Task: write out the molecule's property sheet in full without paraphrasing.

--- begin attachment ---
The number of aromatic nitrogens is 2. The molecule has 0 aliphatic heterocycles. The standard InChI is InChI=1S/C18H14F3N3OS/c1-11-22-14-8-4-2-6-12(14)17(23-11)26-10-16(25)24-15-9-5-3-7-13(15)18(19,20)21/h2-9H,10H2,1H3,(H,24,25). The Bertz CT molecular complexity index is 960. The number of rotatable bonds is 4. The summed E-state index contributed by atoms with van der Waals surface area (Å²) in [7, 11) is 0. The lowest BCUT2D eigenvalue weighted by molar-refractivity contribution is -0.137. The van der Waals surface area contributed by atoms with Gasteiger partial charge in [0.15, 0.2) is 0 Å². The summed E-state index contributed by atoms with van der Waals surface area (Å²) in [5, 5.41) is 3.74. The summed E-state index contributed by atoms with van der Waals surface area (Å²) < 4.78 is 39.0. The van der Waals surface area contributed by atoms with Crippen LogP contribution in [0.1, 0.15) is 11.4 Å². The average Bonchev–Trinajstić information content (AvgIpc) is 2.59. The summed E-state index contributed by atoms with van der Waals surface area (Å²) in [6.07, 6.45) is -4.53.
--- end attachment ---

The number of aromatic nitrogens is 2. The molecule has 0 aliphatic heterocycles. The standard InChI is InChI=1S/C18H14F3N3OS/c1-11-22-14-8-4-2-6-12(14)17(23-11)26-10-16(25)24-15-9-5-3-7-13(15)18(19,20)21/h2-9H,10H2,1H3,(H,24,25). The Bertz CT molecular complexity index is 960. The number of rotatable bonds is 4. The summed E-state index contributed by atoms with van der Waals surface area (Å²) in [7, 11) is 0. The lowest BCUT2D eigenvalue weighted by molar-refractivity contribution is -0.137. The van der Waals surface area contributed by atoms with Gasteiger partial charge in [0.15, 0.2) is 0 Å². The summed E-state index contributed by atoms with van der Waals surface area (Å²) in [5, 5.41) is 3.74. The summed E-state index contributed by atoms with van der Waals surface area (Å²) < 4.78 is 39.0. The van der Waals surface area contributed by atoms with Crippen LogP contribution in [0.1, 0.15) is 11.4 Å². The average Bonchev–Trinajstić information content (AvgIpc) is 2.59. The summed E-state index contributed by atoms with van der Waals surface area (Å²) in [6.07, 6.45) is -4.53.